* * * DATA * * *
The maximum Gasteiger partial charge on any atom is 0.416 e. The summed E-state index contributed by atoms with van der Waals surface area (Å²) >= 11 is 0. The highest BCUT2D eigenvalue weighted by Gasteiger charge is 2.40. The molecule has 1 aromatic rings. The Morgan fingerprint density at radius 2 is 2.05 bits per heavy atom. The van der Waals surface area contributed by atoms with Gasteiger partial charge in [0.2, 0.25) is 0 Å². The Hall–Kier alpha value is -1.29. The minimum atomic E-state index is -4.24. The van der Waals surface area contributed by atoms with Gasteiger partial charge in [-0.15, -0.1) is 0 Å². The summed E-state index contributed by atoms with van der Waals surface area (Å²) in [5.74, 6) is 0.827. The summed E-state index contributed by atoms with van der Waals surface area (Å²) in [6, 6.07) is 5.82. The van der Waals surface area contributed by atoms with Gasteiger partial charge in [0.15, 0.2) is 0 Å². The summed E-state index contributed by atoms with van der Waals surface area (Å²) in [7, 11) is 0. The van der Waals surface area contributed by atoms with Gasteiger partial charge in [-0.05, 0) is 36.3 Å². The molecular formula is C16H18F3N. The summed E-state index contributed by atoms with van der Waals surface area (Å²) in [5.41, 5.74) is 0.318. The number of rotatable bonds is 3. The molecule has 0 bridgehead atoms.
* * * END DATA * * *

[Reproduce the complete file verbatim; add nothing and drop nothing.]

The maximum Gasteiger partial charge on any atom is 0.416 e. The summed E-state index contributed by atoms with van der Waals surface area (Å²) >= 11 is 0. The highest BCUT2D eigenvalue weighted by Gasteiger charge is 2.40. The molecule has 1 aromatic rings. The Morgan fingerprint density at radius 2 is 2.05 bits per heavy atom. The van der Waals surface area contributed by atoms with Gasteiger partial charge in [0.2, 0.25) is 0 Å². The Hall–Kier alpha value is -1.29. The minimum atomic E-state index is -4.24. The van der Waals surface area contributed by atoms with Gasteiger partial charge in [-0.15, -0.1) is 0 Å². The summed E-state index contributed by atoms with van der Waals surface area (Å²) in [5.74, 6) is 0.827. The summed E-state index contributed by atoms with van der Waals surface area (Å²) in [6, 6.07) is 5.82. The van der Waals surface area contributed by atoms with Gasteiger partial charge in [0.15, 0.2) is 0 Å². The summed E-state index contributed by atoms with van der Waals surface area (Å²) in [7, 11) is 0. The van der Waals surface area contributed by atoms with Gasteiger partial charge in [-0.05, 0) is 36.3 Å². The molecular formula is C16H18F3N. The summed E-state index contributed by atoms with van der Waals surface area (Å²) in [5.41, 5.74) is 0.318. The number of rotatable bonds is 3. The molecule has 0 bridgehead atoms.